People should read John Buntin’s piece on how the LAPD is stopping gang violence and reducing violent crime without resorting to the NYPD’s stop-and-frisk insanity.

When we talk about crime, we tend to talk about victims and offenders, innocence and guilt, prey and predator. Gang violence clouds and warps this logic: victims and victimizers are often the same people, and neither side has any reason to talk to the police. This presents a conundrum to law enforcement, one that has developed contrasting strategies on either coast. New York City insists that hard-nosed, divisive tactics like its stop-and-frisk policy are necessary to reduce crime. But Los Angeles has pursued another way, an approach that has delivered lower crime rates and fostered police-community reconciliation.

Many police officers were skeptical, perhaps because so many gang-intervention workers were themselves ex-gang members. Some hadn’t really left the gangs. But during his time at Harbor division, [Capt. Pat] Gannon saw firsthand how gang interventionists could shut gang feuds down. With nothing to lose, he made some phone calls and asked for help. A week later, he found himself sitting down to talk with “30 hard-core gang guys” in a church basement in South L.A.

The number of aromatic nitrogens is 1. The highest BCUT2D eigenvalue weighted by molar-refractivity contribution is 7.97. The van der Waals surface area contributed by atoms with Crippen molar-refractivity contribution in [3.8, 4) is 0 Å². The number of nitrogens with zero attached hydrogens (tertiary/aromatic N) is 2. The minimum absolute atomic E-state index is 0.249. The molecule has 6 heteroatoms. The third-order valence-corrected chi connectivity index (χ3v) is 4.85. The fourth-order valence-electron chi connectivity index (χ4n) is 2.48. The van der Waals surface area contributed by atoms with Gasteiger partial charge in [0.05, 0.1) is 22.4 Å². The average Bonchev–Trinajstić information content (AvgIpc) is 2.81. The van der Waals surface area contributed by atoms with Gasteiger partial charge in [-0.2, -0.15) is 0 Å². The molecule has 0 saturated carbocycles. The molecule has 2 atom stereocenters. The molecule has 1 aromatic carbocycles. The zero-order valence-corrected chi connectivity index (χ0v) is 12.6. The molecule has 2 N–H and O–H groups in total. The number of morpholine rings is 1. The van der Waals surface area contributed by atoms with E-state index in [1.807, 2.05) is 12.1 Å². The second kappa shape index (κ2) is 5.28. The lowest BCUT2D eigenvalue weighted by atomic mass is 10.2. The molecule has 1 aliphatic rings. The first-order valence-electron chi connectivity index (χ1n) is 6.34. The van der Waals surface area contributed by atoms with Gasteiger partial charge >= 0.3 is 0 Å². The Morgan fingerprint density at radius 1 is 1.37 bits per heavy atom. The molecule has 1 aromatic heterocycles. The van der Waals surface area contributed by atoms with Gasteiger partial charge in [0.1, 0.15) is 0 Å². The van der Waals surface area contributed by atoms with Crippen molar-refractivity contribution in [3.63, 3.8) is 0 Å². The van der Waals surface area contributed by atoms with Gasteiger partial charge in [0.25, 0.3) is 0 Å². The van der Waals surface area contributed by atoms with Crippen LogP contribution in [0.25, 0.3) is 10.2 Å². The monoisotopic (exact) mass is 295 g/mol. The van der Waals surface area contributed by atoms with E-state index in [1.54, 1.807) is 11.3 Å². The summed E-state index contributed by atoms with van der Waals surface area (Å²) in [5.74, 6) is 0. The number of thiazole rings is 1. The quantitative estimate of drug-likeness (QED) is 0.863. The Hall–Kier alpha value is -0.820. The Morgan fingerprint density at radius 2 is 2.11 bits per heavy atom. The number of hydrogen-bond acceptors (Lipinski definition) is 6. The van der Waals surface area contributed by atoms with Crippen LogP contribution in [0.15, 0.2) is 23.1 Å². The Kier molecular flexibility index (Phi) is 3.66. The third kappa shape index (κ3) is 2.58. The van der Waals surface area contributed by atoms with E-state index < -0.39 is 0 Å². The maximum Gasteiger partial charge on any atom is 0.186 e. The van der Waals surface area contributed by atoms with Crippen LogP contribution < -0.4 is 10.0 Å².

The first meeting was a grievance session. The second meeting, the same. At the third, Gannon finally spoke up. “We’ve had eight homicides in two weeks, four on the L.A. side, four in the city of Inglewood,” he said. “I just had a double murder the day before yesterday. I need help in stopping that. I have to stop that feud. Can you help me with this particular problem?”

Discussion ensued. The gang-intervention workers said there were people with whom they might talk. “That day it stopped,” Gannon says. “Not slowed down; it stopped.”

They should also read Ta-Nehisi Coates’ response to Richard Cohen’s endorsement of stop-and-frisk.

This year I am working at MIT where a disproportionate number of the students are Asian-Americans. It would be no more wise for me to take from that experience that individual Asian-Americans are good at math, then it would be for anyone to look at the NBA and assume I am good at basketball. And we would agree with this because generally hold that people deserve to be seen as individuals. But by Cohen’s logic, the fact of being an African-American is an exception to this.

A complete picture begins to emerge.

Stop demonizing people and talk to them. Treat people as individuals worthy of respect. Enlist people in solving the problem, even if they might seem to be part of the problem.

Now, turn this around and think about it for how we should approach the pro-Zimmerman, pro-profiling mentality.

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